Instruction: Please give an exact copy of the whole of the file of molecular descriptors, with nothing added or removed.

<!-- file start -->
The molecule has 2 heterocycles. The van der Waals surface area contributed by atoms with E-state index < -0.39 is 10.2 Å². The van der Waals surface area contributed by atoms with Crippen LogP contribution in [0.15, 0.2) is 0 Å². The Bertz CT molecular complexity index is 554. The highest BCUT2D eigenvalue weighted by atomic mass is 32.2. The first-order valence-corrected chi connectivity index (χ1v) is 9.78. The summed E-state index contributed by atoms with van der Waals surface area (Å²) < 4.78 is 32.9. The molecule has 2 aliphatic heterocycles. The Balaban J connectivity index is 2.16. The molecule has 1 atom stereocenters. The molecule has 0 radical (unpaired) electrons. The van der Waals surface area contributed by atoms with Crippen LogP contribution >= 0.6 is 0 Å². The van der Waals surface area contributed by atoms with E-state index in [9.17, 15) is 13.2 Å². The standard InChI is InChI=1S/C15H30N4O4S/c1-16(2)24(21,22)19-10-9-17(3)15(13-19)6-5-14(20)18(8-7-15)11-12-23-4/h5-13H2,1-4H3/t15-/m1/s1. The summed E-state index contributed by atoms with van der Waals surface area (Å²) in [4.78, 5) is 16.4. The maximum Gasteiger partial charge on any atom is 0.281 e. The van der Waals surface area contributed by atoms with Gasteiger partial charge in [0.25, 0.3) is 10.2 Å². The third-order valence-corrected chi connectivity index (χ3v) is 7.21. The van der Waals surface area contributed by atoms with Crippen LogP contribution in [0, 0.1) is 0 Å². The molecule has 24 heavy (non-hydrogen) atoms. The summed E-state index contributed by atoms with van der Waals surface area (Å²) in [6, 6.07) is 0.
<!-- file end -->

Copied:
The molecule has 2 heterocycles. The van der Waals surface area contributed by atoms with E-state index < -0.39 is 10.2 Å². The van der Waals surface area contributed by atoms with Crippen LogP contribution in [0.15, 0.2) is 0 Å². The Bertz CT molecular complexity index is 554. The highest BCUT2D eigenvalue weighted by atomic mass is 32.2. The first-order valence-corrected chi connectivity index (χ1v) is 9.78. The summed E-state index contributed by atoms with van der Waals surface area (Å²) < 4.78 is 32.9. The molecule has 2 aliphatic heterocycles. The Balaban J connectivity index is 2.16. The molecule has 1 atom stereocenters. The molecule has 0 radical (unpaired) electrons. The van der Waals surface area contributed by atoms with Crippen LogP contribution >= 0.6 is 0 Å². The van der Waals surface area contributed by atoms with E-state index in [9.17, 15) is 13.2 Å². The standard InChI is InChI=1S/C15H30N4O4S/c1-16(2)24(21,22)19-10-9-17(3)15(13-19)6-5-14(20)18(8-7-15)11-12-23-4/h5-13H2,1-4H3/t15-/m1/s1. The summed E-state index contributed by atoms with van der Waals surface area (Å²) in [4.78, 5) is 16.4. The maximum Gasteiger partial charge on any atom is 0.281 e. The van der Waals surface area contributed by atoms with Gasteiger partial charge in [0.25, 0.3) is 10.2 Å². The third-order valence-corrected chi connectivity index (χ3v) is 7.21. The van der Waals surface area contributed by atoms with Crippen LogP contribution in [0, 0.1) is 0 Å². The molecule has 24 heavy (non-hydrogen) atoms. The summed E-state index contributed by atoms with van der Waals surface area (Å²) in [6, 6.07) is 0.